A HIGH Court judge has struck off the roll an application by some villagers in Chishawasha seeking to stop their eviction to pave way for an urbanisation project.
In her judgment delivered on December 7, High Court judge Justice Emilia Muchawa ruled that the matter was not urgent.
She struck the case off the roll in terms of Rule 60(18) of the High Court Rules 2021.
Villagers in Chishawasha had approached the courts seeking an interdict to stop the urbanisation programme currently taking place.
The villagers accused the Chishawasha Land Project (Pvt) Limited, a company owned by the Catholic Church’s Jesuits, of drawing up plans to evict them from their ancestral communal land to turn it into an urban settlement.
The Jesuits acquired a permit for change of land use from agriculture to urban with predominant residential use in 2018 after obtaining a development permit from the Local Government ministry’s department of physical planning.
In their defence, the Jesuits, through their lawyers Mbidzo, Muchadehama and Makoni Legal Practitioners, argued that the applicants knew about the developments as far back as June 2021.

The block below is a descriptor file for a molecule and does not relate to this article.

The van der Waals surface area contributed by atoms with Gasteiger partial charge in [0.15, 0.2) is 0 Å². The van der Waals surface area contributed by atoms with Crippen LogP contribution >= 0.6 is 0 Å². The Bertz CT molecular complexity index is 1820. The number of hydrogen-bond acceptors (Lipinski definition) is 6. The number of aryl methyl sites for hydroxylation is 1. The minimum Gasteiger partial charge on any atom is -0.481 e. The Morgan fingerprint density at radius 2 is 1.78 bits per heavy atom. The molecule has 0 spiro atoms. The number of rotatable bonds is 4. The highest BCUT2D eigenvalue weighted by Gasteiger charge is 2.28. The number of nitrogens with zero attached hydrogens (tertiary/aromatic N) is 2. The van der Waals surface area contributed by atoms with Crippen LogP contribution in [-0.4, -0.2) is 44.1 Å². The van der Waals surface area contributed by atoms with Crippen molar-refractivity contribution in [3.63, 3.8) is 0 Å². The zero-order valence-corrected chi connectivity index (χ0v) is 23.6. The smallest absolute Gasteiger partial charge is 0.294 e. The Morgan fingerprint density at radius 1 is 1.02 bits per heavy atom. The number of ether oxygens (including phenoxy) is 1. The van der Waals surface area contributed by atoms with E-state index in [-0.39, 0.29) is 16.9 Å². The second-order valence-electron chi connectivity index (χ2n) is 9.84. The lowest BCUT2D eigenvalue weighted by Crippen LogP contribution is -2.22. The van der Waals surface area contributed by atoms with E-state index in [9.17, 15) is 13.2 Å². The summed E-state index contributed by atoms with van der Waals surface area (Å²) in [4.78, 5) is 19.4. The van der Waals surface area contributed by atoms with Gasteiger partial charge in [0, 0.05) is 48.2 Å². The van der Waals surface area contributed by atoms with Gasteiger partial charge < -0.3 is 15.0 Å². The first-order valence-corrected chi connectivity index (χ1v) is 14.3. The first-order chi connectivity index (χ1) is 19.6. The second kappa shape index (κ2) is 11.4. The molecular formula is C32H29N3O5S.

The church said Integrated Properties, which is overseeing the development in the area as project managers, wrote to the villagers prohibiting them from undertaking further developments in the area.
“This letter (informing inhabitants of the urbanisation process) was attached to their application. Subsequent to this letter, the villagers attended engagement meetings convened by the developer,” the lawyers said.
“They, therefore, did not approach the court when the need to act arose. They did not challenge the permit in terms of section 38 of the Regional, Town and Country Planning Act.”
A census was conducted for all the vaShawashasa who will not be moved except for those in areas where roads, power lines, cemetery and other servitudes are located who will be compensated and relocated within Chishawasha using government approved rates.
Project general manager Isaac Chimbetete yesterday said: “Contrary to popular belief, the Jesuits are not fighting with VaShawasha, as they are aware of the villagers’ concerns.
“They have always engaged with all stakeholders, including the traditional leadership, the local authority and the VaShawasha living at Chishawasha Farm.”
He said no recognised VaShawasha would be evicted from Chishawasha Farm, which has now been converted into an urban project.
“The project is being undertaken in seven phases and we will be engaging those whose current residences fall within the current development phase service areas, to discuss with them about compensation and relocation to other stands within Chishawasha,” Chimbetete said.